Uit: Buying a Fishing Rod for my Grandfather (The Temple, Vertaald door Mabel Lee)
“We were deliriously happy: delirious with the hope, infatuation, tenderness, and warmth that go with a honeymoon. Fangfang and I had planned the trip over and over, even though we had only half a month off: ten days of wedding leave, plus one week of additional work leave. Getting married is a major event in life, and for us nothing was more important, so why not ask for some extra time? That director of mine was so miserly: anyone who went to him requesting leave had to haggle; there were never instant approvals. The two weeks I had written in my application he changed to one week, including a Sunday, and it was with reluctance that he said, “I’ll expect you to be back at work by the due date.”
“Of course, of course,” I said. “We wouldn’t be able to afford the salary deduction if we stayed any longer.” It was only then that he signed his name, thereby granting us permission to go on leave.
I wasn’t a bachelor anymore. I had a family. I would no longer be able to go off to restaurants with friends as soon as I got paid at the beginning of the month. I wouldn’t be able to spend so recklessly that by the end of the month I wouldn’t have the money to buy a pack of cigarettes and would have to go through my pockets and search the drawers for coins. But I won’t go into all that. I’m saying that I – we – were very happy. In our short lives, there hadn’t been much happiness. Both Fangfang and I had experienced years of hardship, and we had learned what life was all about. During those catastrophic years in this country, our families suffered through many misfortunes, and to some extent we still resented our generation’s fate. But I won’t go into that, either. What was important was that we could now count ourselves happy.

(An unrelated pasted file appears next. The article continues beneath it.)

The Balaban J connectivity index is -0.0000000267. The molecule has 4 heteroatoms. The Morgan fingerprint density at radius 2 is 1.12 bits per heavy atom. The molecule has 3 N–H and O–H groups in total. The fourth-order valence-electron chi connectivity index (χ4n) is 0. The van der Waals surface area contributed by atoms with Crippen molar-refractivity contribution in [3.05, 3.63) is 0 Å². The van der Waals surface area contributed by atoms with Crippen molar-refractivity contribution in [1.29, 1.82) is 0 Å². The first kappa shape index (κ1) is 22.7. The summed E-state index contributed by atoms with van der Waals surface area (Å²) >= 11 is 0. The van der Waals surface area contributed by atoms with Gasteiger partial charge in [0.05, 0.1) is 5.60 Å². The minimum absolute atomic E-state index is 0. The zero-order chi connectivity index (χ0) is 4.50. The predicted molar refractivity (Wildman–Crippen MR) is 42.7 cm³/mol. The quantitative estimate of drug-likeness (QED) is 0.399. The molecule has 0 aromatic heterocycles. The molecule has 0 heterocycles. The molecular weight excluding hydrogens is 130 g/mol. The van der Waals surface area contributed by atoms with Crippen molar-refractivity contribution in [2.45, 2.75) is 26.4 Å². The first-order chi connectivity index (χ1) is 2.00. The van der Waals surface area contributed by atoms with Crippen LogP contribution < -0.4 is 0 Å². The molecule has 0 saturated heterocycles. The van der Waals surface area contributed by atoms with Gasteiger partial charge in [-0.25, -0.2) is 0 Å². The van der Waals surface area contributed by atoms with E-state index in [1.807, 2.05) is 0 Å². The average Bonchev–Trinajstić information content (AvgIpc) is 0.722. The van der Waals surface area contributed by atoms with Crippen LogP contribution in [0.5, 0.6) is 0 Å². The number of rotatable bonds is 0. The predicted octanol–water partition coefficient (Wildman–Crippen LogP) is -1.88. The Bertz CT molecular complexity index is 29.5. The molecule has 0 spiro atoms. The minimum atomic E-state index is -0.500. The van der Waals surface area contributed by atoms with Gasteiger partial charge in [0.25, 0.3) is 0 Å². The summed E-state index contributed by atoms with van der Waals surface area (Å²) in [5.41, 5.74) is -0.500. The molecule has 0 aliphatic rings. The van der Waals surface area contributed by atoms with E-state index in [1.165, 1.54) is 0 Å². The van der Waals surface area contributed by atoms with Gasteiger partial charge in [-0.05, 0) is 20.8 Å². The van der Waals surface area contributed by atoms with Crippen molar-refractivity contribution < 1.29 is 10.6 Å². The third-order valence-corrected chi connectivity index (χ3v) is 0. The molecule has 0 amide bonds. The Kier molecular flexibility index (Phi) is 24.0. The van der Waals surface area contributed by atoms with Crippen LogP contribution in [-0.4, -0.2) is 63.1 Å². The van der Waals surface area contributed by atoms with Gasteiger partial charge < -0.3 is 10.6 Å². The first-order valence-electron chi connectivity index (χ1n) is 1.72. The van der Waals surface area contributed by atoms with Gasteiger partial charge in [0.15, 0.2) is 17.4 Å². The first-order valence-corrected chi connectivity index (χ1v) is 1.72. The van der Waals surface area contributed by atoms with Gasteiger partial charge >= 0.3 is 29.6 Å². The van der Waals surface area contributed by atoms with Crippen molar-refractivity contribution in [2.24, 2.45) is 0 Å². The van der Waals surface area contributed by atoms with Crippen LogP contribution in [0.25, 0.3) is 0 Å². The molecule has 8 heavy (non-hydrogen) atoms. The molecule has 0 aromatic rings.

We had half a month’s leave, and although it was only half a honeymoon, for us it couldn’t have been sweeter. I am not going to go into how sweet it was. You all know about that and have experienced it yourselves, but this particular sweetness was ours alone. What I want to tell you about is the Temple of Perfect Benevolence: “perfect” as in “perfect union,” and “benevolence” as in “benevolent love.” But the name of the temple is not really of great importance.”
Gao Xingjian (Ganzhou, 4 januari 1940)